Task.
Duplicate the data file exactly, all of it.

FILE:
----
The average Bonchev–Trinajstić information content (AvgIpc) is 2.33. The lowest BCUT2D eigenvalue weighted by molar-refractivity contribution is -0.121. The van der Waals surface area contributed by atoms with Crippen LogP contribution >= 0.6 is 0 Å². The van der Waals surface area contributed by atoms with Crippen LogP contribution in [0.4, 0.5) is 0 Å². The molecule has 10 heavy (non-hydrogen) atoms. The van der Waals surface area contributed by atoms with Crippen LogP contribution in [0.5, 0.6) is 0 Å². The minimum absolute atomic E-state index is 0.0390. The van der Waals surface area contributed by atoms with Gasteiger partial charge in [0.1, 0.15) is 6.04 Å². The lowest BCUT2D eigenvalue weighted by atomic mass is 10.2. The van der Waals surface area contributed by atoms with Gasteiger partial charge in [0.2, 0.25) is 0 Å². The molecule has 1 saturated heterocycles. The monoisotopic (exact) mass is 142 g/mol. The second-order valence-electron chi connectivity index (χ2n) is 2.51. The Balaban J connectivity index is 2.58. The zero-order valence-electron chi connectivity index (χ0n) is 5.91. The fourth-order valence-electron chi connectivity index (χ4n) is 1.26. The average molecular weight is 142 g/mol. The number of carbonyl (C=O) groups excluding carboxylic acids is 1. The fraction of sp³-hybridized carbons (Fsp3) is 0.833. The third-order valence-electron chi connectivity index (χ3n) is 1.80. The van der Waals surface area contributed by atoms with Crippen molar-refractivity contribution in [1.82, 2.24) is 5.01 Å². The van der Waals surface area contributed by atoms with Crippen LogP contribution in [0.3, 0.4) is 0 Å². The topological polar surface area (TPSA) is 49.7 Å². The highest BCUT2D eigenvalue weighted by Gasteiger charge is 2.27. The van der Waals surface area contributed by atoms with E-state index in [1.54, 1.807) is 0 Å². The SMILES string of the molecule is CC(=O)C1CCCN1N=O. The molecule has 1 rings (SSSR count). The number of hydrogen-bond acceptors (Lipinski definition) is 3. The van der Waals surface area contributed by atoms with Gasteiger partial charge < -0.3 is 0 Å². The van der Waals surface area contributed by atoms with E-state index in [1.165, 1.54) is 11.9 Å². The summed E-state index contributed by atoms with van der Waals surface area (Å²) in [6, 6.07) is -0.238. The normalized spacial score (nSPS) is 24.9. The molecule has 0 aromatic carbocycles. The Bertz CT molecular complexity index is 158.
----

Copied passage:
The average Bonchev–Trinajstić information content (AvgIpc) is 2.33. The lowest BCUT2D eigenvalue weighted by molar-refractivity contribution is -0.121. The van der Waals surface area contributed by atoms with Crippen LogP contribution >= 0.6 is 0 Å². The van der Waals surface area contributed by atoms with Crippen LogP contribution in [0.4, 0.5) is 0 Å². The molecule has 10 heavy (non-hydrogen) atoms. The van der Waals surface area contributed by atoms with Crippen LogP contribution in [0.5, 0.6) is 0 Å². The minimum absolute atomic E-state index is 0.0390. The van der Waals surface area contributed by atoms with Gasteiger partial charge in [0.1, 0.15) is 6.04 Å². The lowest BCUT2D eigenvalue weighted by atomic mass is 10.2. The van der Waals surface area contributed by atoms with Gasteiger partial charge in [0.2, 0.25) is 0 Å². The molecule has 1 saturated heterocycles. The monoisotopic (exact) mass is 142 g/mol. The second-order valence-electron chi connectivity index (χ2n) is 2.51. The Balaban J connectivity index is 2.58. The zero-order valence-electron chi connectivity index (χ0n) is 5.91. The fourth-order valence-electron chi connectivity index (χ4n) is 1.26. The average molecular weight is 142 g/mol. The number of carbonyl (C=O) groups excluding carboxylic acids is 1. The fraction of sp³-hybridized carbons (Fsp3) is 0.833. The third-order valence-electron chi connectivity index (χ3n) is 1.80. The van der Waals surface area contributed by atoms with Crippen molar-refractivity contribution in [1.82, 2.24) is 5.01 Å². The van der Waals surface area contributed by atoms with Crippen LogP contribution in [0.3, 0.4) is 0 Å². The topological polar surface area (TPSA) is 49.7 Å². The highest BCUT2D eigenvalue weighted by Gasteiger charge is 2.27. The van der Waals surface area contributed by atoms with E-state index in [1.54, 1.807) is 0 Å². The SMILES string of the molecule is CC(=O)C1CCCN1N=O. The molecule has 1 rings (SSSR count). The number of hydrogen-bond acceptors (Lipinski definition) is 3. The van der Waals surface area contributed by atoms with Gasteiger partial charge < -0.3 is 0 Å². The van der Waals surface area contributed by atoms with E-state index in [1.165, 1.54) is 11.9 Å². The summed E-state index contributed by atoms with van der Waals surface area (Å²) in [6, 6.07) is -0.238. The normalized spacial score (nSPS) is 24.9. The molecule has 0 aromatic carbocycles. The Bertz CT molecular complexity index is 158.